Banking regulations might just survive the GOP


first_imgJudging by the bill moving through the Senate with bipartisan support, it is to grant regulatory relief to small banks while letting some big ones, but not the biggest, go along for the ride.Specifically, banks with less than $10 billion in assets would be exempt from the Volcker rule, a ban on trading risky securities; and the level of assets at which banks are considered systemically risky and subject to stricter capital requirements and other crisis-prevention rules would grow from $50 billion to $250 billion.The effect of the latter change would be to relax crisis-prevention controls on 26 of the 38 biggest banks in the United States, though the Federal Reserve could adjust that in certain cases.The bill will certainly please much of the financial sector, especially politically influential community banks; but this is not the same as saying it is wise.The failure of one or more $200 billon banks could pose systemic risks. Nor is it necessary.Community banks — 92 percent of federally insured institutions — are generally doing fine, according to the latest Federal Deposit Insurance Corp. statistics, which show that lending grew among these institutions during 2017, and that fourth-quarter net income would have increased 17 percent from a year ago but for one-time income tax charges.Indeed, bank stability and profitability had both recovered in recent years under Dodd-Frank, as has the economy as a whole, thus calling into question the bank lobby’s claim that deregulation is vital to restored growth. Categories: Editorial, OpinionThe following editorial appeared in The Washington Post:“We’re going to be doing a big number on Dodd-Frank,” President Donald Trump promised in the early days of his administration, implying imminent achievement of the long-standing Republican goal of repealing, or gutting, the signature financial reform law of President Barack Obama’s tenure.What Trump neglected to mention, of course, is that the only relevant number, big or small, was 60. That’s how many senators it would take to pass new legislation. Republicans could change Dodd-Frank only to the extent consistent with attracting sufficient Democratic votes. Now we’re finding out what the lowest common denominator may be. A case could be made that further toughening of capital requirements for the largest banks is in order and that Democrats should have insisted on it as the price of regulatory relief for small ones.Federal Reserve Bank of Minneapolis President Neel Kashkari advocates a 38 percent equity capital minimum — which could force the giants to break up.You don’t have to agree with Kashkari to worry nevertheless that the Senate bill sets a precedent for the biggest institutions to demand lower capital requirements the next time Congress takes up the issue.For now, that doesn’t seem politically possible; the Senate bill could represent the high-water mark of this Republican deregulatory wave.The House financial deregulation bill, which really would gut Dodd-Frank, has no chance of attracting enough Democratic support to pass the Senate.Though weakened, the basic Dodd-Frank regulatory framework might just survive two years of Republican control of the presidency and Congress, which certainly beats the alternative.More from The Daily Gazette:EDITORIAL: Urgent: Today is the last day to complete the censusEDITORIAL: Beware of voter intimidationEDITORIAL: Find a way to get family members into nursing homesEDITORIAL: Thruway tax unfair to working motoristsFoss: Should main downtown branch of the Schenectady County Public Library reopen?last_img read more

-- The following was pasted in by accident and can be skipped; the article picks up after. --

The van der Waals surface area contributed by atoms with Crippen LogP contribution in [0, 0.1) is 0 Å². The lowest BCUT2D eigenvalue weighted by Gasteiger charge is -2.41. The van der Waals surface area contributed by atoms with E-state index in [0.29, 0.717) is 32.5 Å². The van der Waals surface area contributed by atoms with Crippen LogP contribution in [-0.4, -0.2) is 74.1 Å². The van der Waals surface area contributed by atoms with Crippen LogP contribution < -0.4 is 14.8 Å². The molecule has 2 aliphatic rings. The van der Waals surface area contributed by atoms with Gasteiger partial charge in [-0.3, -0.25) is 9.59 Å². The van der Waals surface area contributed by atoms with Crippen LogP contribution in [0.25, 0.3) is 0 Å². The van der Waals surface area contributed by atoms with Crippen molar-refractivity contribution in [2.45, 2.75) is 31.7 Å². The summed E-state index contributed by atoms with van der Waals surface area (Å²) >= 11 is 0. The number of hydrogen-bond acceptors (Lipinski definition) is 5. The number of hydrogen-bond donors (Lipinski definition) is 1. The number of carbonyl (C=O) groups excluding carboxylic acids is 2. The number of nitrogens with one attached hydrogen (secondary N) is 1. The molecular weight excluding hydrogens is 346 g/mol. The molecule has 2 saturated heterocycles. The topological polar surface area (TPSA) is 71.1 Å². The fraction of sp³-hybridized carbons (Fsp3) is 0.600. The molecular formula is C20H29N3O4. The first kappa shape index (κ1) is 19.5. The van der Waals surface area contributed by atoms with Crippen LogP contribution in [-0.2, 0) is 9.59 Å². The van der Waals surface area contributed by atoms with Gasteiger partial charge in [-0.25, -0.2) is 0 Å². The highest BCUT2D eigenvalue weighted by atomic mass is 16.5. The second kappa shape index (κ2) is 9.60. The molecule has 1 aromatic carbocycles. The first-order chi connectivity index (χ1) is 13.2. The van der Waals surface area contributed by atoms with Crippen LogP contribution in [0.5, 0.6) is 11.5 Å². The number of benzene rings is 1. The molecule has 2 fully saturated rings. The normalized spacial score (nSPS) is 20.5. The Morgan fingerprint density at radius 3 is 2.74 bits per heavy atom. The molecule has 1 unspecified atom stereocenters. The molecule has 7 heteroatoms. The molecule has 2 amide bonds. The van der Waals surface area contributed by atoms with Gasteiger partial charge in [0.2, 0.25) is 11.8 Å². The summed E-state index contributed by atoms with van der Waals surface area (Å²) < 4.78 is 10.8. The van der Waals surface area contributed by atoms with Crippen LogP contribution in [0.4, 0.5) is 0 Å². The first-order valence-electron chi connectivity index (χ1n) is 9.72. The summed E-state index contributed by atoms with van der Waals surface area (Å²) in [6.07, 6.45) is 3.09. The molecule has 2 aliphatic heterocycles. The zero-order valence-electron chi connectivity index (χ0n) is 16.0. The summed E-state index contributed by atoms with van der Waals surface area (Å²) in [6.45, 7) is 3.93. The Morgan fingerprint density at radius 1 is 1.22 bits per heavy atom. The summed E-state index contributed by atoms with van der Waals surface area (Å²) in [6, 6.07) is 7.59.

Letters to the Editor for Wednesday, April 24